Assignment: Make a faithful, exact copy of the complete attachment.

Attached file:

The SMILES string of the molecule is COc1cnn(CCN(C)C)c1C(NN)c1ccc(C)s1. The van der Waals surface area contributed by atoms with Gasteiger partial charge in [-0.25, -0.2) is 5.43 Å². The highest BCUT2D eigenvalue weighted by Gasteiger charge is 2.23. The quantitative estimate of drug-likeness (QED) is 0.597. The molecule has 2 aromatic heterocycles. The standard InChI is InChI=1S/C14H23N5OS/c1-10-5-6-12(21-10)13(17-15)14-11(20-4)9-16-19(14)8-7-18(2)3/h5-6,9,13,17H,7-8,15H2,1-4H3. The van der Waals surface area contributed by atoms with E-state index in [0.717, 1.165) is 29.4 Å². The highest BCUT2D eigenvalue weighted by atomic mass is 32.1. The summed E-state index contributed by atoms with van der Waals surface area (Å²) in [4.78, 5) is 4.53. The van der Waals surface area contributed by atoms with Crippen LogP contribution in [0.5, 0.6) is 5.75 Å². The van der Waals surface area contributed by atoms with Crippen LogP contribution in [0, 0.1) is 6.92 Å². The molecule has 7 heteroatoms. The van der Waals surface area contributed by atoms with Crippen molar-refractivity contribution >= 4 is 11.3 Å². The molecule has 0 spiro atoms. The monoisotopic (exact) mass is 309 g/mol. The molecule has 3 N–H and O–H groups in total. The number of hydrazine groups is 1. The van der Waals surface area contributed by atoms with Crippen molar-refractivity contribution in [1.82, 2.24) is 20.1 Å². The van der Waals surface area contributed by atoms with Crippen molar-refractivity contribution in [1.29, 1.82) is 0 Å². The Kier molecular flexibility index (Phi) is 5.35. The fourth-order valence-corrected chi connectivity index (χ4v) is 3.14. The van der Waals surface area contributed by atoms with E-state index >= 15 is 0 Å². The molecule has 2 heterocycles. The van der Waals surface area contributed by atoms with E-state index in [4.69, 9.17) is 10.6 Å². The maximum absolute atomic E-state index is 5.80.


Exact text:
The SMILES string of the molecule is COc1cnn(CCN(C)C)c1C(NN)c1ccc(C)s1. The van der Waals surface area contributed by atoms with Gasteiger partial charge in [-0.25, -0.2) is 5.43 Å². The highest BCUT2D eigenvalue weighted by Gasteiger charge is 2.23. The quantitative estimate of drug-likeness (QED) is 0.597. The molecule has 2 aromatic heterocycles. The standard InChI is InChI=1S/C14H23N5OS/c1-10-5-6-12(21-10)13(17-15)14-11(20-4)9-16-19(14)8-7-18(2)3/h5-6,9,13,17H,7-8,15H2,1-4H3. The van der Waals surface area contributed by atoms with E-state index in [0.717, 1.165) is 29.4 Å². The highest BCUT2D eigenvalue weighted by atomic mass is 32.1. The summed E-state index contributed by atoms with van der Waals surface area (Å²) in [4.78, 5) is 4.53. The van der Waals surface area contributed by atoms with Crippen LogP contribution in [0.5, 0.6) is 5.75 Å². The van der Waals surface area contributed by atoms with Crippen LogP contribution in [0, 0.1) is 6.92 Å². The molecule has 7 heteroatoms. The van der Waals surface area contributed by atoms with Crippen molar-refractivity contribution >= 4 is 11.3 Å². The molecule has 0 spiro atoms. The monoisotopic (exact) mass is 309 g/mol. The molecule has 3 N–H and O–H groups in total. The number of hydrazine groups is 1. The van der Waals surface area contributed by atoms with Crippen molar-refractivity contribution in [1.82, 2.24) is 20.1 Å². The van der Waals surface area contributed by atoms with Crippen molar-refractivity contribution in [1.29, 1.82) is 0 Å². The Kier molecular flexibility index (Phi) is 5.35. The fourth-order valence-corrected chi connectivity index (χ4v) is 3.14. The van der Waals surface area contributed by atoms with E-state index >= 15 is 0 Å². The molecule has 2 heterocycles. The van der Waals surface area contributed by atoms with E-state index in [4.69, 9.17) is 10.6 Å². The maximum absolute atomic E-state index is 5.80.